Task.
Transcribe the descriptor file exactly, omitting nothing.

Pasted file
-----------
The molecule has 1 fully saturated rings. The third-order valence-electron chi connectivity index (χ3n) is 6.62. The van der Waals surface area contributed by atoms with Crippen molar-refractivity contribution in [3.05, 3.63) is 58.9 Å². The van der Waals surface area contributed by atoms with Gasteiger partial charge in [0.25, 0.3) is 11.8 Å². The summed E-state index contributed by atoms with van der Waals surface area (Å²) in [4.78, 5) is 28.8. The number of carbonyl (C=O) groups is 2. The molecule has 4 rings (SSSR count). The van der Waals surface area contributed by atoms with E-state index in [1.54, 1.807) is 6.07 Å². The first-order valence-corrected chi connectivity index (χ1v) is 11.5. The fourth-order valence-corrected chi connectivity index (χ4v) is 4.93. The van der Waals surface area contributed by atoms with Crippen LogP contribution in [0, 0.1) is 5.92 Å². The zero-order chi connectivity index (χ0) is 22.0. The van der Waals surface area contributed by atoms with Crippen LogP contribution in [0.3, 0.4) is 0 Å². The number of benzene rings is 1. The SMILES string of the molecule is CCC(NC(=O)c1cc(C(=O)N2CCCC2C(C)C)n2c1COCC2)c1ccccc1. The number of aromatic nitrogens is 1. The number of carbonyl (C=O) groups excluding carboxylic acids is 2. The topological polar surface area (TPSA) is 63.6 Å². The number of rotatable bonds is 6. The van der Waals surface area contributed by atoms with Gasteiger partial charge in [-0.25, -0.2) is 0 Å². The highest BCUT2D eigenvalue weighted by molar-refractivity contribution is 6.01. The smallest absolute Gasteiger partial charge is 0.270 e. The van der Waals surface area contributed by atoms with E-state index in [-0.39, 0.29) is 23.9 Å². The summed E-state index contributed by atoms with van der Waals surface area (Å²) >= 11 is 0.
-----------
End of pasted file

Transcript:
The molecule has 1 fully saturated rings. The third-order valence-electron chi connectivity index (χ3n) is 6.62. The van der Waals surface area contributed by atoms with Crippen molar-refractivity contribution in [3.05, 3.63) is 58.9 Å². The van der Waals surface area contributed by atoms with Gasteiger partial charge in [0.25, 0.3) is 11.8 Å². The summed E-state index contributed by atoms with van der Waals surface area (Å²) in [4.78, 5) is 28.8. The number of carbonyl (C=O) groups is 2. The molecule has 4 rings (SSSR count). The van der Waals surface area contributed by atoms with E-state index in [1.54, 1.807) is 6.07 Å². The first-order valence-corrected chi connectivity index (χ1v) is 11.5. The fourth-order valence-corrected chi connectivity index (χ4v) is 4.93. The van der Waals surface area contributed by atoms with Crippen LogP contribution in [0, 0.1) is 5.92 Å². The zero-order chi connectivity index (χ0) is 22.0. The van der Waals surface area contributed by atoms with Crippen LogP contribution in [0.3, 0.4) is 0 Å². The number of benzene rings is 1. The SMILES string of the molecule is CCC(NC(=O)c1cc(C(=O)N2CCCC2C(C)C)n2c1COCC2)c1ccccc1. The number of aromatic nitrogens is 1. The number of carbonyl (C=O) groups excluding carboxylic acids is 2. The topological polar surface area (TPSA) is 63.6 Å². The number of rotatable bonds is 6. The van der Waals surface area contributed by atoms with Gasteiger partial charge in [-0.25, -0.2) is 0 Å². The highest BCUT2D eigenvalue weighted by molar-refractivity contribution is 6.01. The smallest absolute Gasteiger partial charge is 0.270 e. The van der Waals surface area contributed by atoms with E-state index in [-0.39, 0.29) is 23.9 Å². The summed E-state index contributed by atoms with van der Waals surface area (Å²) >= 11 is 0.